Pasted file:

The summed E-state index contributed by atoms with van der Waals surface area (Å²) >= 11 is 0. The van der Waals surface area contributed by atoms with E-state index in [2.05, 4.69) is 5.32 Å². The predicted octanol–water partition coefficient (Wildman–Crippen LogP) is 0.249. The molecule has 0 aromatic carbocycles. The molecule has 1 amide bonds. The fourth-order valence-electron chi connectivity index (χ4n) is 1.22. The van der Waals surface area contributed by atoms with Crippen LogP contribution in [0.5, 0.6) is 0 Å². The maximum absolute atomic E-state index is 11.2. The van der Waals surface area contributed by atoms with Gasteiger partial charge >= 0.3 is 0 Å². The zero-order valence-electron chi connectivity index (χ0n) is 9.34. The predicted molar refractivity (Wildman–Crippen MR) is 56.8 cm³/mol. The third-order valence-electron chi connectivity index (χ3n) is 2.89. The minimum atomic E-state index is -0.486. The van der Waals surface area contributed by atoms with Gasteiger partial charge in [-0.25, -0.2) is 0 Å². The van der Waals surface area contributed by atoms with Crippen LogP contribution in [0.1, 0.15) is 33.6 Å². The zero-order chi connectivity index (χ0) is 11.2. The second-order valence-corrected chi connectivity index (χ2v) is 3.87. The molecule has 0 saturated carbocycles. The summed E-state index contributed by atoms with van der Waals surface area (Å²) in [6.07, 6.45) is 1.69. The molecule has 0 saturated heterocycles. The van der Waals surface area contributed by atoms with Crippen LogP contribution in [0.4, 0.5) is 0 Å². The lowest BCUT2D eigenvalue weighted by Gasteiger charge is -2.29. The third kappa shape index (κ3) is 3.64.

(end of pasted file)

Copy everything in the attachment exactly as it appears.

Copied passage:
The summed E-state index contributed by atoms with van der Waals surface area (Å²) >= 11 is 0. The van der Waals surface area contributed by atoms with E-state index in [2.05, 4.69) is 5.32 Å². The predicted octanol–water partition coefficient (Wildman–Crippen LogP) is 0.249. The molecule has 0 aromatic carbocycles. The molecule has 1 amide bonds. The fourth-order valence-electron chi connectivity index (χ4n) is 1.22. The van der Waals surface area contributed by atoms with Crippen LogP contribution in [0.5, 0.6) is 0 Å². The maximum absolute atomic E-state index is 11.2. The van der Waals surface area contributed by atoms with Gasteiger partial charge >= 0.3 is 0 Å². The zero-order valence-electron chi connectivity index (χ0n) is 9.34. The predicted molar refractivity (Wildman–Crippen MR) is 56.8 cm³/mol. The third-order valence-electron chi connectivity index (χ3n) is 2.89. The minimum atomic E-state index is -0.486. The van der Waals surface area contributed by atoms with Gasteiger partial charge in [-0.25, -0.2) is 0 Å². The van der Waals surface area contributed by atoms with Crippen LogP contribution in [0.1, 0.15) is 33.6 Å². The zero-order chi connectivity index (χ0) is 11.2. The second-order valence-corrected chi connectivity index (χ2v) is 3.87. The molecule has 0 saturated carbocycles. The summed E-state index contributed by atoms with van der Waals surface area (Å²) in [6.07, 6.45) is 1.69. The molecule has 0 saturated heterocycles. The van der Waals surface area contributed by atoms with Crippen LogP contribution in [0.4, 0.5) is 0 Å². The lowest BCUT2D eigenvalue weighted by Gasteiger charge is -2.29. The third kappa shape index (κ3) is 3.64.